Meanwhile, Gard — the world’s largest P&I club — has outlined the three main cases in which it will cover costs in pandemic-related crew claims.
These are essentially crew illness, quarantine and disinfection, and diversion to land ill and deceased crew, as set down in Rule 27 of the club’s rulebook.
The first heading will include necessary medical evacuation, hospitalisation, medical care, maintenance, and repatriation expenses for infected crew, subject to the terms of their employment contract and/or any applicable law.
Liability can also arise if seafarers are infected on shore while in the service of the vessel, on their way to join the vessel, or on their way home after leaving the vessel. Provided that these periods are included under the employment contract, they are covered.
If a crew member is displaying symptoms of the virus during periods covered under the employment contract, reasonable testing costs are again covered.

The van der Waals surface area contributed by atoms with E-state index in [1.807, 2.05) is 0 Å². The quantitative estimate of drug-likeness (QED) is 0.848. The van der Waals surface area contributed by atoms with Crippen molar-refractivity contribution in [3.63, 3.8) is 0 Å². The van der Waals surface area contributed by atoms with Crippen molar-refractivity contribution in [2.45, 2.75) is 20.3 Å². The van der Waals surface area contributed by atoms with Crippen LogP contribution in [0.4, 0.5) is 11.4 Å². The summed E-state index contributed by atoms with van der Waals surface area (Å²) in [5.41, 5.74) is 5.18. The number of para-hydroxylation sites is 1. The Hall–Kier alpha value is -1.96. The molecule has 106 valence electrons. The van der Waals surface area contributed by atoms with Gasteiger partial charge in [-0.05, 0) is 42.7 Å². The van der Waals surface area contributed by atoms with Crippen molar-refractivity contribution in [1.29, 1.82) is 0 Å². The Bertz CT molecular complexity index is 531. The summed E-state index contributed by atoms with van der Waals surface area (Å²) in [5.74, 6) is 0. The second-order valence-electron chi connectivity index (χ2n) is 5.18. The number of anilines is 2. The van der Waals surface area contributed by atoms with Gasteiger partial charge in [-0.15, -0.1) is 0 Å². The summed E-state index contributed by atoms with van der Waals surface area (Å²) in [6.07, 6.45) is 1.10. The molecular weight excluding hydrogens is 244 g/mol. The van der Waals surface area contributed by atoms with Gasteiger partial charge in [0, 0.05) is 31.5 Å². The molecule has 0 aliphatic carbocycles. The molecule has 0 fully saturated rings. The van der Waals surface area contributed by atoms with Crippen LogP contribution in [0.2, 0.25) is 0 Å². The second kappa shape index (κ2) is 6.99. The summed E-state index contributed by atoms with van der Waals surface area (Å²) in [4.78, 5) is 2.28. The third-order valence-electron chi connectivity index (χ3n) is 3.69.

However, if the seafarer is not showing any symptoms of the virus, and testing is conducted as a precautionary measure — for instance as part of crew change protocols — then the costs of testing are considered operational and not covered.
Costs incurred for the disembarkation and repatriation for regular crew changes, and crew who have completed their contracts are also deemed operational costs and are not subject to P&I cover.
Contractual sick pay and disability/death compensation are covered in the normal way.
Rule 48 covers costs and expenses, other than operational costs, incurred in connection with quarantine orders or disinfection of the vessel or crew on account of infectious diseases.
A quarantine order is defined as an order from local or national body that mandates restrictions on the movement of either the vessel or crew.